Historic harbor gets modern upgrade

January 2009 » Exclusive
Functional, freestanding walls preserve the classic appearance of Mackinac Island, a Northern Michigan tourist destination known as the Great Lakes’ island jewel.
Kevin Loe

Mackinac Island State Harbor, Michigan
Design team
United Design Associates
Ryba Marine Construction Co.
Michigan Department of Natural Resources
State of Michigan
Wall supplier
MDC Contracting/
Product application
Precast concrete Redi-Rock freestanding walls meet project scheduling, accessibility, aesthetic, and functionality requirements for a historic site.
Functional, freestanding walls preserve the classic appearance of a Northern Michigan tourist destination.

Mackinac Island, known as the Great Lakes’ island jewel, is one of the classic historic parks in the United States. Located at the juncture of Lake Michigan and Lake Huron between Michigan’s upper and lower peninsulas, Mackinac Island attracts more than 1 million visitors each year.

The island is accessed primarily by ferry from the towns of Mackinaw City and St. Ignace, Mich. Mackinac Island State Harbor is the embarking point for thousands of visitors every day during the summer season. Although the look of the harbor is intended to be "historic," it was in need of serious renovation. In 2007, the Michigan Department of Natural Resources (DNR) decided to upgrade the harbor for better functionality and appearance to accommodate the large number of boaters and visitors.

The design team on this project included Ryba Marine Construction Company and United Design Associates, both located in Cheboygan, Mich., as well as the state of Michigan and the DNR.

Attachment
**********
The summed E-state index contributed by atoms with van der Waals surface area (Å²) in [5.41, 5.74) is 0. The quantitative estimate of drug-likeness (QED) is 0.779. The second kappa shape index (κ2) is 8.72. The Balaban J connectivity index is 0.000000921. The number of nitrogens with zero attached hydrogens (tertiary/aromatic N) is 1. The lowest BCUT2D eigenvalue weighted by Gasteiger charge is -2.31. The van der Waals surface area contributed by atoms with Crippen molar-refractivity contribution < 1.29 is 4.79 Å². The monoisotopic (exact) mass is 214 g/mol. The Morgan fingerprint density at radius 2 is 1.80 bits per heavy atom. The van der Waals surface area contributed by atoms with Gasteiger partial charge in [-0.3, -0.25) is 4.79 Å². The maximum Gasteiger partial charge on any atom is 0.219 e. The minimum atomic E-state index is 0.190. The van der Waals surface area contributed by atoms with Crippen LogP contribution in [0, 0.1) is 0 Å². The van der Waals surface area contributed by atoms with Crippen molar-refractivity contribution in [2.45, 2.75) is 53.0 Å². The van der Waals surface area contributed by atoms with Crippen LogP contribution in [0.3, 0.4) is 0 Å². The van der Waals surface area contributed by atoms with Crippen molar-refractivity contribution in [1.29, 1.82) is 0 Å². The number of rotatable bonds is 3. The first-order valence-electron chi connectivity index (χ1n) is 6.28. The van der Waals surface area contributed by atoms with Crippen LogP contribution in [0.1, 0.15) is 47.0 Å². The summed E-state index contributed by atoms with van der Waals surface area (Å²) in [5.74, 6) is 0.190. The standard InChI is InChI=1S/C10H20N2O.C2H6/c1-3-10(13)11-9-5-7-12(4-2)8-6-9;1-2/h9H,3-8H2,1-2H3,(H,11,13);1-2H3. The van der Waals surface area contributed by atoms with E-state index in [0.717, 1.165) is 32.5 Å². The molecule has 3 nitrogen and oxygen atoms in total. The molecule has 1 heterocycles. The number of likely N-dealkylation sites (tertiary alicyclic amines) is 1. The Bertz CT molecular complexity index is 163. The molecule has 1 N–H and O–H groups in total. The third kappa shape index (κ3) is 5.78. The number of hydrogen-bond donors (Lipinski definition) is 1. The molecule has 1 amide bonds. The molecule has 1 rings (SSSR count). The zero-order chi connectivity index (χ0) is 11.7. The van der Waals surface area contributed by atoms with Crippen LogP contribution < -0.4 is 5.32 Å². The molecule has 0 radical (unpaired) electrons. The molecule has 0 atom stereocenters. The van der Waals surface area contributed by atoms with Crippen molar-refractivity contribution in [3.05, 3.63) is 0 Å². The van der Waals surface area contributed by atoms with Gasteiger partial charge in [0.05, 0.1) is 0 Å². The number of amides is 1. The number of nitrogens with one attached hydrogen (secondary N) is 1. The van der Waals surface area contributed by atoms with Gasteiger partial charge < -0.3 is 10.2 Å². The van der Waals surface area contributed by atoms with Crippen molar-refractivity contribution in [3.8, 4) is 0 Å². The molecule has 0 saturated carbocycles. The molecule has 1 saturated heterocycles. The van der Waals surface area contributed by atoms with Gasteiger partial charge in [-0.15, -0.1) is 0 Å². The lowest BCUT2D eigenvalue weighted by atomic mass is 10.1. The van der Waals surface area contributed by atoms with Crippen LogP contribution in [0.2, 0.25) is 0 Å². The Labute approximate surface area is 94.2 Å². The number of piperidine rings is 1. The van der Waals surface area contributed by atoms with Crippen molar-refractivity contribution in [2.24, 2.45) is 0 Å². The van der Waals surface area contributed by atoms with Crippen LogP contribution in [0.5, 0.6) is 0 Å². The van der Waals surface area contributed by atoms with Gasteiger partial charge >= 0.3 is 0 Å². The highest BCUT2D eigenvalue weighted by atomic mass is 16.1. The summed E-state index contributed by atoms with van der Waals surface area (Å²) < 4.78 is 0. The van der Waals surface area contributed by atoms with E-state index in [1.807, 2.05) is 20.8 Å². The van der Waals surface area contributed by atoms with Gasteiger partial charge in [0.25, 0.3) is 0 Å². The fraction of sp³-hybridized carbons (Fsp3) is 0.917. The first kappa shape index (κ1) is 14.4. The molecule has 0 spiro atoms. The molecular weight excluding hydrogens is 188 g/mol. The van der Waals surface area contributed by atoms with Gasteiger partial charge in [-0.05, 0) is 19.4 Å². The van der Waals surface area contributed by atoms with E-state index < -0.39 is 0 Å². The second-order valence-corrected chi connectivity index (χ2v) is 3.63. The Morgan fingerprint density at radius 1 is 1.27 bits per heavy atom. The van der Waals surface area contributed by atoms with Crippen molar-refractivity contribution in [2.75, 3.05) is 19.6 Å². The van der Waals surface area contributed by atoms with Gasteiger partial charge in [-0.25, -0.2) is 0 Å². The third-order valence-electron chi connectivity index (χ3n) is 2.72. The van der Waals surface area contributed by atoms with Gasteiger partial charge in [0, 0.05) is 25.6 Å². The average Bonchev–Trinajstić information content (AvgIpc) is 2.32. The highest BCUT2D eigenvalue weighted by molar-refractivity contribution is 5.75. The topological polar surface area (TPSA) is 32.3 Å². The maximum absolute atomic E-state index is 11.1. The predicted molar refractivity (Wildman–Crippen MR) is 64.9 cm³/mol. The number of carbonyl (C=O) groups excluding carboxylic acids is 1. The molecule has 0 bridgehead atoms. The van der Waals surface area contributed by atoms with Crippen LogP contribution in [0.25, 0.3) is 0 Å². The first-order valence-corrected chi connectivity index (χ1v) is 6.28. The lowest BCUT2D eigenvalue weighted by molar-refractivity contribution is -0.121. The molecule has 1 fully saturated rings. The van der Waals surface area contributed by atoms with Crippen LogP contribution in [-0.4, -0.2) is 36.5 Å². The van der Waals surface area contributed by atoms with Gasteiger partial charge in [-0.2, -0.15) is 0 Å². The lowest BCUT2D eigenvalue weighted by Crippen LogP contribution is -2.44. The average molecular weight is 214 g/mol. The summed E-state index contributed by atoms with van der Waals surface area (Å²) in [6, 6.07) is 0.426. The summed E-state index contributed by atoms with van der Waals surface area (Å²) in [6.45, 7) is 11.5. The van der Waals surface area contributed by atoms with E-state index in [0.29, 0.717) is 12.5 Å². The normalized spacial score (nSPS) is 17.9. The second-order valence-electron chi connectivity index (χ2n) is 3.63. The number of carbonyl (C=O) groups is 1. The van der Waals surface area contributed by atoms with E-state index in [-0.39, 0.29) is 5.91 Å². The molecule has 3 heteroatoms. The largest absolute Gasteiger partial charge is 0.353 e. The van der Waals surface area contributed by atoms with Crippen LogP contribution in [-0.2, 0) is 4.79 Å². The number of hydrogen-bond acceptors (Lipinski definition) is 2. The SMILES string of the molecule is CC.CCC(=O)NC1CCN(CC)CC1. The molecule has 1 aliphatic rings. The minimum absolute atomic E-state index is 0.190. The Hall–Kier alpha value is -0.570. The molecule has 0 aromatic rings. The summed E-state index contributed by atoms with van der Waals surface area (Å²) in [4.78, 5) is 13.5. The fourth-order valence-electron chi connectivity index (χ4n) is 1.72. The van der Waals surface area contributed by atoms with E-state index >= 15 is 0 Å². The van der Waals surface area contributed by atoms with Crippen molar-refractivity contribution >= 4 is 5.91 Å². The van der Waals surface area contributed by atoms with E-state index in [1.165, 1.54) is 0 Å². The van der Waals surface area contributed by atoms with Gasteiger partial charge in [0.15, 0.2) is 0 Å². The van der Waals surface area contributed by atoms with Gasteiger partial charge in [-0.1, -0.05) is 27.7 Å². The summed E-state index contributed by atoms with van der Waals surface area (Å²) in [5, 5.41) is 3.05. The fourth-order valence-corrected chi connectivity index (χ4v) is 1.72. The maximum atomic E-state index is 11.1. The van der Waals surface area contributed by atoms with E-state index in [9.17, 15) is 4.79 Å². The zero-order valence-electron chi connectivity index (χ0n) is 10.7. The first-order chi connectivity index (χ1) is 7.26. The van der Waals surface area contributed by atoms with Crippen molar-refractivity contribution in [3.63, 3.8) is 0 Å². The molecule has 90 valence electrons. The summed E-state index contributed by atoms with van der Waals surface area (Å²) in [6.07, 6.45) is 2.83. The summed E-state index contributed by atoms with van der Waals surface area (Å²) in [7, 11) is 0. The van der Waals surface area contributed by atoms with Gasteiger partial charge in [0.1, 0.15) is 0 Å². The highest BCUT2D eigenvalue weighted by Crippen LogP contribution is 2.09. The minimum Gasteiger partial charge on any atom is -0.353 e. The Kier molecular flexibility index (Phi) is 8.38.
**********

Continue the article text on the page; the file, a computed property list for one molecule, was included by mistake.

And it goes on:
When DNR officials first began looking at options for renovations of the harbor area, they wanted to use natural stone. However, natural stone proved to be cost prohibitive and nearly impossible to install and complete within the tight time constraints. The Mackinac Island State Harbor facility upgrade had to meet all Americans with Disabilities Act (ADA) requirements, which made natural stone a poor option because of dimensional irregularity.

"The critical points at the sidewalks only had a 3/8-inch tolerance," said Tom Bajko, P.E., from Ryba Marine. "With the ADA requirements for slopes in the sidewalks, this was very important and would have been extremely time consuming to achieve with natural stone."

After studying the budget numbers, ADA requirements, project deadline, and the aesthetics of each option, the design team concluded that Redi-Rock’s consistent dimensions, aesthetic appeal, and ease of installation best met the project’s needs. Redi-Rock’s freestanding blocks, columns, and caps were specified for the job to create a picnic area, seat walls, and fences to separate green space from roadway, as well as to provide stable cleats for boat moorings in the harbor.

 Redi-Rock blocks, manufactured in Charlevoix, Mich., were transported by ferry to Mackinac Island, directly to the harbor project site.
Accommodating history
New construction on Mackinac Island is often tricky because of the rich history of the area and the focus on preservation. Mackinac Island was a popular fur trading outpost and the site of battles during the Revolutionary War and War of 1812. By the 1860s, the island’s industry had shifted to tourism. Travelers from as far as away as Detroit and Chicago flocked to the island for a vacation getaway. In 1875, Mackinac Island was declared the United States’ second national park after Yellowstone. The island was transferred to the jurisdiction of the state of Michigan in 1895, becoming Michigan’s first state park.

Historic sites across the island have been preserved, allowing visitors to step back in time when they step off the ferry boat at Mackinac Island State Harbor. Mackinac Island has prohibited the use of motor vehicles since 1898, with the exception of emergency vehicles such as a police car and fire truck. Visitors and residents get around by foot, bicycle, or by horse and buggy.

The harbor project provided challenges for Ryba Marine’s construction crew. First, the project’s location on an island required transporting a significant amount of materials from the mainland. Second, construction could not begin until the harbor closed for the year in late September, leaving most of the project to be completed during the harsh winter months. Third, Ryba Marine had never installed Redi-Rock.